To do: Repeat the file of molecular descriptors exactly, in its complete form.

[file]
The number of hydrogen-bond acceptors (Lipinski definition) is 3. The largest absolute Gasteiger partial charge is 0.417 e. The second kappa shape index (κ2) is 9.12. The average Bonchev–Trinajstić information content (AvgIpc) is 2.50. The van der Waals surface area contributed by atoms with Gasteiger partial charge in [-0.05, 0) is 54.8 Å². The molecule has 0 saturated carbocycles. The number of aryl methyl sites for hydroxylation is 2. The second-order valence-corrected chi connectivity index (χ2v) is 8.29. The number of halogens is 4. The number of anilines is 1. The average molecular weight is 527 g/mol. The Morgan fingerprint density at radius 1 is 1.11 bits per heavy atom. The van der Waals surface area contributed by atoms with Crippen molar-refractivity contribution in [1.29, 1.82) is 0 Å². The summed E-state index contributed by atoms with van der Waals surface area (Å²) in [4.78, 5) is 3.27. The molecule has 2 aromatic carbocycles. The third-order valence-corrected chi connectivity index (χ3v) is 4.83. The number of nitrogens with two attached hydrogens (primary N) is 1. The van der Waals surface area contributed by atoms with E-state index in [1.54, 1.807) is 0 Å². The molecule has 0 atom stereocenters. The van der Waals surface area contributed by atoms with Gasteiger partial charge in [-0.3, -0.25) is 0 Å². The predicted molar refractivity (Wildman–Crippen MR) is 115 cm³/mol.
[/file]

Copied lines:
The number of hydrogen-bond acceptors (Lipinski definition) is 3. The largest absolute Gasteiger partial charge is 0.417 e. The second kappa shape index (κ2) is 9.12. The average Bonchev–Trinajstić information content (AvgIpc) is 2.50. The van der Waals surface area contributed by atoms with Gasteiger partial charge in [-0.05, 0) is 54.8 Å². The molecule has 0 saturated carbocycles. The number of aryl methyl sites for hydroxylation is 2. The second-order valence-corrected chi connectivity index (χ2v) is 8.29. The number of halogens is 4. The number of anilines is 1. The average molecular weight is 527 g/mol. The Morgan fingerprint density at radius 1 is 1.11 bits per heavy atom. The van der Waals surface area contributed by atoms with Crippen molar-refractivity contribution in [1.29, 1.82) is 0 Å². The summed E-state index contributed by atoms with van der Waals surface area (Å²) in [4.78, 5) is 3.27. The molecule has 2 aromatic carbocycles. The third-order valence-corrected chi connectivity index (χ3v) is 4.83. The number of nitrogens with two attached hydrogens (primary N) is 1. The van der Waals surface area contributed by atoms with E-state index in [1.54, 1.807) is 0 Å². The molecule has 0 atom stereocenters. The van der Waals surface area contributed by atoms with Gasteiger partial charge in [-0.3, -0.25) is 0 Å². The predicted molar refractivity (Wildman–Crippen MR) is 115 cm³/mol.